As many of you know, I’ve been busy interviewing for medical residency programs in psychiatry. It’s been wonderful. I love meeting students, residents, and faculty who are passionate about mental health. And the interviews have actually been really fun! I haven’t had anyone really grill me or try to be intentionally difficult. I’ve found that the questions I’ve been asked stretch my intellect and help me to understand my chosen profession better.
One question that keeps coming up is whether I’m looking for a program that is more biological or psychological. I’m not a huge fan of this dichotomy. My understanding of neuroscience is that everything that happens to the brain has a root in biology*, just as everything that happens to a computer is the result of the flow of electrons through physical components. So whether you treat the brain with so-called “biological” or “psychological” interventions, you are absolutely working through biological processes. I like to say that psychotherapy uses the brain’s public API**, while psychopharmacology accesses a lower-level, private API. It’s not a perfect analogy, but I think it’s a nice start.
Beyond the philosophical point that the brain is an inherently biological organ, the fact is that both drugs and therapy have a profound impact on the biology of the brain. Some mental illnesses are treated equally well with medications or psychotherapy (and in many cases, people do better when they receive both). Studies are even beginning to show that either form of intervention can alter the gross structure of the brain. And why shouldn’t they? We don’t have a model for the way that the brain processes and records information that isn’t physical.
I’m a pragmatist. I will use whatever technique I need to to help my patients get better. Ideology matters much less to me than proven effectiveness.
* There is always the possibility that we can’t explain everything about the brain with biological principles. Many people (including me) believe that there is a spirit, soul, energy, or force that at least partially defines who we are. However, that doesn’t mean that we should toss away what we know about the physical world. I once had a brilliant and deeply religious neuroscience professor explain it by saying “I don’t know if the brain is everything, but it seems to be almost everything.” Take that for what it’s worth.
** API means application programming interface. It’s a term that software developers use to describe how one program interacts with another.
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I’ll always remember reading the Amazon reviews for the most recent version of the DSM-5. (For those who don’t know, the DSM-5 the handbook that mental health professionals in the United States use to describe and characterize all forms of mental illnesses.) Not surprisingly, many of the early reviews were not flattering–the science of psychiatry is still very young, and the DSM has always been better at categorizing symptoms than describing discrete disorders. But one line of criticism stuck out to me: the accusation that the DSM was describing normal human experience as diseases.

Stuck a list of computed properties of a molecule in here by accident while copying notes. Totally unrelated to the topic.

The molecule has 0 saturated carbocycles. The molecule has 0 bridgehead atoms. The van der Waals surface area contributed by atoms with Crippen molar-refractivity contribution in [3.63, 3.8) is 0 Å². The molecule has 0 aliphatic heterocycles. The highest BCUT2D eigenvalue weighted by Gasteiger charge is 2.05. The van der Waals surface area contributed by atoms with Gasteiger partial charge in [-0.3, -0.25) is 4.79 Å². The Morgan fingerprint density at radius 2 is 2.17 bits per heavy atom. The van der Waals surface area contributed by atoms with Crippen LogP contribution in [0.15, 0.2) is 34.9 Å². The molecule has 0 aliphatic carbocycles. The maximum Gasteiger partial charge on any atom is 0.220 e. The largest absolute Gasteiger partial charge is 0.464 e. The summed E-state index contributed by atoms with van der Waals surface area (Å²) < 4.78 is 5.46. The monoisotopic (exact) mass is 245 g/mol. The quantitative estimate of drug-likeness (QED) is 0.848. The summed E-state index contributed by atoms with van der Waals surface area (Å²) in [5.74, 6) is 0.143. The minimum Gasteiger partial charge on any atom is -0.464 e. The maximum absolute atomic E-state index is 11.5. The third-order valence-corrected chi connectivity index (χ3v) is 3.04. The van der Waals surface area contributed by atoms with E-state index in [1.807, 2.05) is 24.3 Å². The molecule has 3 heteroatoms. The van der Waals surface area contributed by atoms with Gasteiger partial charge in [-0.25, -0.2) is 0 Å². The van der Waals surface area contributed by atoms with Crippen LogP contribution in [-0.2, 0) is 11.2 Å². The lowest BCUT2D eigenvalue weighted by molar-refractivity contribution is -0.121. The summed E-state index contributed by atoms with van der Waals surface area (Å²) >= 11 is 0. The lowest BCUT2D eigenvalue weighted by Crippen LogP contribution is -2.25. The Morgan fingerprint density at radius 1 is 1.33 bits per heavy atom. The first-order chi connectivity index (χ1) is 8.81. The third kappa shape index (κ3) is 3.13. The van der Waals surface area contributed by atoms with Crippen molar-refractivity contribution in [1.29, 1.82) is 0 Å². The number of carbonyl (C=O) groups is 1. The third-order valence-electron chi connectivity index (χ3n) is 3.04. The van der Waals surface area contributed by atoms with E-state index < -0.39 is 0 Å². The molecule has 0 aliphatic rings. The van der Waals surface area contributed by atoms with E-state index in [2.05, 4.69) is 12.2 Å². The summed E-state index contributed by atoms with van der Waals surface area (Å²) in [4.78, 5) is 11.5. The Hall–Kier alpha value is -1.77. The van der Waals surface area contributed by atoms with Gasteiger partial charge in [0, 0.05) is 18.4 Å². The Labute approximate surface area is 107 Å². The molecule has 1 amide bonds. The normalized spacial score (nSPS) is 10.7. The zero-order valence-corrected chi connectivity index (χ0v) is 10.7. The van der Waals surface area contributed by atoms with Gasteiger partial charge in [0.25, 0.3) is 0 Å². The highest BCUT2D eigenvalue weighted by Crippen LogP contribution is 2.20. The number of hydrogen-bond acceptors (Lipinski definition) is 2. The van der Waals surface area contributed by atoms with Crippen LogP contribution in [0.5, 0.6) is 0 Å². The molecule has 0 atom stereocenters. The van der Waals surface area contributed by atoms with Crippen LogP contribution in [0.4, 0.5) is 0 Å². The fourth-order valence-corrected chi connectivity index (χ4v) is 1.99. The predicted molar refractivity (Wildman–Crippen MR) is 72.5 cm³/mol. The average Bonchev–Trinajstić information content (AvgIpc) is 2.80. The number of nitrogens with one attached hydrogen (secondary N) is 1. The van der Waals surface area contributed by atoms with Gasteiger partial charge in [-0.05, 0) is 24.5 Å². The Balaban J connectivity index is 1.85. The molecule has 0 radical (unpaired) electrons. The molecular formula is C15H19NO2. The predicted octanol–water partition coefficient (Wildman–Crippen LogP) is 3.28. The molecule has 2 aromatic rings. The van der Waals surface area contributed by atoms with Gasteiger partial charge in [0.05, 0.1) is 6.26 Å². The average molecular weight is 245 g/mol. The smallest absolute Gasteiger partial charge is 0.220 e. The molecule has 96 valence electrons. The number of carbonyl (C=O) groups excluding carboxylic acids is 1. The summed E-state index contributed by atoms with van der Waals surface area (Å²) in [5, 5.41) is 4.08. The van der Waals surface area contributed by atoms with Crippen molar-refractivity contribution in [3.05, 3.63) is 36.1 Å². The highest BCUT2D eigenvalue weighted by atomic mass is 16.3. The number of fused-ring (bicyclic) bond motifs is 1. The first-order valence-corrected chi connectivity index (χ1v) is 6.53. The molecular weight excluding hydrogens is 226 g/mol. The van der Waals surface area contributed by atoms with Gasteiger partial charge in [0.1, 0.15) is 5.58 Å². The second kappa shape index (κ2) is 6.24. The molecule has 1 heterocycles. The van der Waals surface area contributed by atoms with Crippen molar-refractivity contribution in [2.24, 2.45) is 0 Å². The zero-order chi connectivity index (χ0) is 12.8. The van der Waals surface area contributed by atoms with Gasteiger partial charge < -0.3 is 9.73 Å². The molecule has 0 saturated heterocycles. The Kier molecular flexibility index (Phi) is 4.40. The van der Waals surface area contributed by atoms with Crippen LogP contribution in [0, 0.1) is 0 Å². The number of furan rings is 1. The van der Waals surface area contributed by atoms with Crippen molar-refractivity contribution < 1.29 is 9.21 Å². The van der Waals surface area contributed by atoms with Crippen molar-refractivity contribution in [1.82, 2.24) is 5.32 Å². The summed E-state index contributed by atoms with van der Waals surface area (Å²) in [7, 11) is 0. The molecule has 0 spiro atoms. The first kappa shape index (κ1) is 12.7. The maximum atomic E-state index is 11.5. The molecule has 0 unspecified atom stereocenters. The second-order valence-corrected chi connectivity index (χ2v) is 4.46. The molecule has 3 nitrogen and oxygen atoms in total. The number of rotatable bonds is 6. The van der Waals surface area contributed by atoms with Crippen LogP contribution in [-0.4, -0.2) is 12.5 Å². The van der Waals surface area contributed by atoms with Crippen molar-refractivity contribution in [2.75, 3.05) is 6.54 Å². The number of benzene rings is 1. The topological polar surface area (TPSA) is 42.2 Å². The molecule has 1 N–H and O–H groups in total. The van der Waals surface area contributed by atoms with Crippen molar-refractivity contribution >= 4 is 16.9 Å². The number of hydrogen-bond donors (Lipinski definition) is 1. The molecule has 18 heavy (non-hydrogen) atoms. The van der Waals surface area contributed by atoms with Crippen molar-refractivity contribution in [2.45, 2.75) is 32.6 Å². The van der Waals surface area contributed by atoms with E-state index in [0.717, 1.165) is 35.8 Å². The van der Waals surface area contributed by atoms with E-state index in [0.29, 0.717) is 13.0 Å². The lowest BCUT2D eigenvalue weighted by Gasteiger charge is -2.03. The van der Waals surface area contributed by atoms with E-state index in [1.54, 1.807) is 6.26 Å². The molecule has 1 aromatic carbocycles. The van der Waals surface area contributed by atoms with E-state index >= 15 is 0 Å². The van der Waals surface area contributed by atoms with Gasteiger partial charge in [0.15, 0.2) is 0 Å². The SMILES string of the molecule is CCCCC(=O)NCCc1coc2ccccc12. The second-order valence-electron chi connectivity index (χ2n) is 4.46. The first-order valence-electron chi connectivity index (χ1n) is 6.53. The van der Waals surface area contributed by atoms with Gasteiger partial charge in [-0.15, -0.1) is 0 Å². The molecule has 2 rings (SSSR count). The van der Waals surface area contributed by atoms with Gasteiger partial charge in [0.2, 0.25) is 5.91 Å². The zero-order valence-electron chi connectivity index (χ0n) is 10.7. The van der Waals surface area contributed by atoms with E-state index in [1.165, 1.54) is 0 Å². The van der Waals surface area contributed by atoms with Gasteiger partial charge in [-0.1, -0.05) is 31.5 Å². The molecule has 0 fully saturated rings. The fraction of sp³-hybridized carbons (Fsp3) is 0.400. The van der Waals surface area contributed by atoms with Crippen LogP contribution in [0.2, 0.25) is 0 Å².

Now I’ll admit, on strictly philosophical grounds, describing a mental illness as a disease can be problematic. By some standards, a “disease” needs to involve an observable physiological process. For example, lupus qualifies as a disease because there are inflammatory markers that can be detected in the blood. Alzheimer’s dementia is a disease because there are characteristic brain changes that you can be detected when the brain is biopsied (although this is never done in a living patient). But for depression, schizophrenia, and almost all other DSM diagnoses, we really don’t have biological markers that adequately describe these disorders. This doesn’t mean they don’t have a biological basis. It just means that the diagnostic tools we use are still very limited. In deference to this distinction, the words “illness” and “disorder” are more commonly used than the word “disease” when used to describe psychopathology.
Some people will say that mental illnesses are not diseases, illnesses, or disorders because these words can be stigmatizing. I agree that putting a label on a person’s experience may be burdensome. I prefer to let people define their experience in their own words. The spectrum of symptoms associated with any DSM-defined diagnosis is immense, and how a person relates to their symptoms is very personal. However, I do believe that it is important for clinicians to use accurate terminology within the private medical record so that appropriate communication can occur between providers. But I would never suggest that a particular diagnosis defines who a person is or what he or she may achieve in life.
From a clinical perspective, DSM-diagnoses are defined as illnesses and disorders not because of their symptoms, but because of the impairment that people with them experience. This is an important distinction because people have widely divergent personalities, behaviors, and habits–and diversity alone is not a sign of illness. Impairment is usually defined as disruption of the person’s normal ability to function at work, school, or in relationships. However, impairment can also occur when symptoms cause a person to experience great personal distress. People are wonderfully diverse and incredibly adaptive and it just doesn’t make sense to describe symptoms as an illness if they don’t cause impairment.
Regardless of what we call these symptoms, I hope we can all agree that providing treatment to people in need should be an important priority.
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